Budget missed opportunity to deliver big on climate and nature
VANCOUVER | TRADITIONAL, UNCEDED TERRITORIES OF THE xʷməθkʷəy̓əm (MUSQUEAM), Sḵwx̱wú7mesh (SQUAMISH) AND səlilwətaɬ (TSLEIL-WAUTUTH) FIRST NATIONS — Although B.C.’s Budget 2023 delivered on commitments to increase carbon pricing, support active transportation and plan for more sustainable resource management, it was a missed opportunity to adequately address the mounting challenges from the climate and biodiversity crises affecting B.C.
“Increased carbon pricing is central to the energy transition and clean economy, so we’re happy to see this commitment in the budget,” said the foundation’s senior climate policy adviser Tom Green. “We’re also encouraged to see that fairness and affordability were part of the equation with climate action tax credits increasing for the majority of British Columbians.”
“We were looking for greater investments in the clean economy, a source for well-paid and growing jobs,” Green added. “Analysis shows these investments need to reach two per cent of GDP to be effective. We’re not on track for that as B.C. transitions to a zero-emissions future.”
In large part because of the continued expansion of fossil gas production, B.C. has not yet seen a significant downturn in carbon emissions. The province has set a legislated target of a 16 per cent reduction from 2007 levels by 2025. Emissions went down just one per cent (below 2007 levels) in 2020, according to B.C.’s emissions inventory update in September 2022.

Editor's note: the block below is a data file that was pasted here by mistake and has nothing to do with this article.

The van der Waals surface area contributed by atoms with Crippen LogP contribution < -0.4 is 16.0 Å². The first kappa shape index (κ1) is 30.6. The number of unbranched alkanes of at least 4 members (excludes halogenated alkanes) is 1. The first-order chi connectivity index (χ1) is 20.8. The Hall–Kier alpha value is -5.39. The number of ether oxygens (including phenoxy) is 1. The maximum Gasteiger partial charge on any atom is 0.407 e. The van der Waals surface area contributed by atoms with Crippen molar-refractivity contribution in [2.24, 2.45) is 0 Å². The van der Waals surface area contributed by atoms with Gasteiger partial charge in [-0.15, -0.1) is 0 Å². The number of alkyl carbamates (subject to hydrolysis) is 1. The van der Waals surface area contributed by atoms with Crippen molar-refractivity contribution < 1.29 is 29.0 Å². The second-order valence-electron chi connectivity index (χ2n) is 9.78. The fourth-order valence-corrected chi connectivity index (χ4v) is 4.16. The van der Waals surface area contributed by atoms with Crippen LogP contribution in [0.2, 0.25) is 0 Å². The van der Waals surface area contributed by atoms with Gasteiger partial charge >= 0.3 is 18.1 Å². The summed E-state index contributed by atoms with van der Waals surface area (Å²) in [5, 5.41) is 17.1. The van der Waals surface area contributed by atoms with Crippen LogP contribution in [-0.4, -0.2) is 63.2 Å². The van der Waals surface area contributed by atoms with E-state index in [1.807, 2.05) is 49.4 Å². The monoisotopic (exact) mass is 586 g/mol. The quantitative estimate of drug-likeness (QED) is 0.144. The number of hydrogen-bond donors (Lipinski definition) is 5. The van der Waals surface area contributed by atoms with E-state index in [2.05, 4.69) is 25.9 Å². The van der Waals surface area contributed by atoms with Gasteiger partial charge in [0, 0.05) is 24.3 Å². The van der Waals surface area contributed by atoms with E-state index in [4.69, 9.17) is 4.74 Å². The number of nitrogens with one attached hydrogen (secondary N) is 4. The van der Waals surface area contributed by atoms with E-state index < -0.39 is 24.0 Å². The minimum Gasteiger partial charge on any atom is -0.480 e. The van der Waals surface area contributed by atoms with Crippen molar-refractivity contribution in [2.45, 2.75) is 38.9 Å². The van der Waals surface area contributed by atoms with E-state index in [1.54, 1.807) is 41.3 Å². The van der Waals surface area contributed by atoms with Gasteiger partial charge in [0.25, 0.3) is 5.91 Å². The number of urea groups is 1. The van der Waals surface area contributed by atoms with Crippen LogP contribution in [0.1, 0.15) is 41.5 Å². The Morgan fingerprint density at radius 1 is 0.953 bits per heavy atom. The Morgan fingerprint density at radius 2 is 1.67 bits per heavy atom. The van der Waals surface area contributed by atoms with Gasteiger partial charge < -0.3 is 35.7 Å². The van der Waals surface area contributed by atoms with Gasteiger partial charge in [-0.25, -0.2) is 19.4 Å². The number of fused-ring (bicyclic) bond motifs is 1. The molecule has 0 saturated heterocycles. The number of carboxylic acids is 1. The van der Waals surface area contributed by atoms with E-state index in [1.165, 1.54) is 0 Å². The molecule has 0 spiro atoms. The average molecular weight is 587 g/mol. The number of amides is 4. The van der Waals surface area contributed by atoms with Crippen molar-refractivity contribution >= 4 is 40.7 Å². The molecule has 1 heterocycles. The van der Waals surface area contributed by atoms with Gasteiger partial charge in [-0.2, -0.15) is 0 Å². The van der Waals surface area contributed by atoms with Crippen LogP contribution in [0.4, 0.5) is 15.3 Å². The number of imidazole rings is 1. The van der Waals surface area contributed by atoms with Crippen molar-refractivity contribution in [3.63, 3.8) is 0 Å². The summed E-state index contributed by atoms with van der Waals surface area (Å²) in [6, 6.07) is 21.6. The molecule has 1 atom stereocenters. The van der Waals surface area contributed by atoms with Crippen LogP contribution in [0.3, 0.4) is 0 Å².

While the budget included funding to help preserve and enhance outdoor recreation opportunities and connect people to nature, the financial commitment to move away from old-growth logging, restore degraded ecosystems and recover at-risk species like caribou was missing or insufficient.
“Worker retraining and land-use planning received some support, but this budget needed to support full implementation of the old-growth panel recommendations to put B.C. in a position to truly halt and reverse biodiversity loss,” said foundation Western Canada and nature programs director Jay Ritchlin. “Communities transitioning away from old-growth logging, mining, oil and gas need financial alternatives, and restoring the damage already done takes large amounts of money.”
While the David Suzuki Foundation welcomes an earlier announcement from the B.C. government of $180 million for local governments and First Nations to better prepare for the risk of climate-related natural disasters, more is needed.
“Investing now in climate mitigation and adaptation at the same time as nature conservation and restoration is the most economically sound way B.C. can address the dual crises, while also preparing for the future,” Ritchlin said.
“Economic concerns sometimes persuade governments to temper environmental investments, but these are investments in our shared future, in future generations,” Ritchlin added. “If we don’t invest wisely now, the costs of inaction will be much, much higher.”
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